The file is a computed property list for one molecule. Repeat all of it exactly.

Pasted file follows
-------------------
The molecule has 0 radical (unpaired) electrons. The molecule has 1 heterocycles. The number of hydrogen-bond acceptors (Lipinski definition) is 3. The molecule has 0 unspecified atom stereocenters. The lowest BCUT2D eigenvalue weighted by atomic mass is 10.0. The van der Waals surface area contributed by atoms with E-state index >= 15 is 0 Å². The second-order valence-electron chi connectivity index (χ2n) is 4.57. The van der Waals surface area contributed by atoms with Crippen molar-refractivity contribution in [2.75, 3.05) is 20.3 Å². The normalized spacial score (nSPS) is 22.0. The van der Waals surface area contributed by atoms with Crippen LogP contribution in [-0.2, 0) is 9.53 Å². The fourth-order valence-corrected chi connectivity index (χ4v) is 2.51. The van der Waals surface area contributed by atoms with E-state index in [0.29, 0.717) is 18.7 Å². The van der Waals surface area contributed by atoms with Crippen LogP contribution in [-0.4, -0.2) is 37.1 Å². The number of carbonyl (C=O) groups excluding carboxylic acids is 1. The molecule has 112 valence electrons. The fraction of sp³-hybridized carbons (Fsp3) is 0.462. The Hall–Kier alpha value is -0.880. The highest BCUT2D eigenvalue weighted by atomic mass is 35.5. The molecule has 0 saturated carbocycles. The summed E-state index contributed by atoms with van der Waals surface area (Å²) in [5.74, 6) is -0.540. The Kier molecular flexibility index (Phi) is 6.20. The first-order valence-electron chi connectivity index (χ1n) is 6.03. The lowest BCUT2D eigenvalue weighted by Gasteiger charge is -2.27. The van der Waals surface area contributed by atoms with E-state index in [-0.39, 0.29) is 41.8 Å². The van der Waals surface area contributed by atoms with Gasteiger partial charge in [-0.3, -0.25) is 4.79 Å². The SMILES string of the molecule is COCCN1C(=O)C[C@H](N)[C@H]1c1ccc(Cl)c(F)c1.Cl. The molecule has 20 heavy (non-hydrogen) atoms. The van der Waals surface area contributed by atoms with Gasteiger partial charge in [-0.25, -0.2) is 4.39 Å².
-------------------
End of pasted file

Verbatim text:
The molecule has 0 radical (unpaired) electrons. The molecule has 1 heterocycles. The number of hydrogen-bond acceptors (Lipinski definition) is 3. The molecule has 0 unspecified atom stereocenters. The lowest BCUT2D eigenvalue weighted by atomic mass is 10.0. The van der Waals surface area contributed by atoms with E-state index >= 15 is 0 Å². The second-order valence-electron chi connectivity index (χ2n) is 4.57. The van der Waals surface area contributed by atoms with Crippen molar-refractivity contribution in [2.75, 3.05) is 20.3 Å². The normalized spacial score (nSPS) is 22.0. The van der Waals surface area contributed by atoms with Crippen LogP contribution in [-0.2, 0) is 9.53 Å². The fourth-order valence-corrected chi connectivity index (χ4v) is 2.51. The van der Waals surface area contributed by atoms with E-state index in [0.29, 0.717) is 18.7 Å². The van der Waals surface area contributed by atoms with Crippen LogP contribution in [-0.4, -0.2) is 37.1 Å². The number of carbonyl (C=O) groups excluding carboxylic acids is 1. The molecule has 112 valence electrons. The fraction of sp³-hybridized carbons (Fsp3) is 0.462. The Hall–Kier alpha value is -0.880. The highest BCUT2D eigenvalue weighted by atomic mass is 35.5. The molecule has 0 saturated carbocycles. The summed E-state index contributed by atoms with van der Waals surface area (Å²) in [5.74, 6) is -0.540. The Kier molecular flexibility index (Phi) is 6.20. The first-order valence-electron chi connectivity index (χ1n) is 6.03. The lowest BCUT2D eigenvalue weighted by Gasteiger charge is -2.27. The van der Waals surface area contributed by atoms with E-state index in [-0.39, 0.29) is 41.8 Å². The van der Waals surface area contributed by atoms with Gasteiger partial charge in [-0.3, -0.25) is 4.79 Å². The SMILES string of the molecule is COCCN1C(=O)C[C@H](N)[C@H]1c1ccc(Cl)c(F)c1.Cl. The molecule has 20 heavy (non-hydrogen) atoms. The van der Waals surface area contributed by atoms with Gasteiger partial charge in [-0.25, -0.2) is 4.39 Å².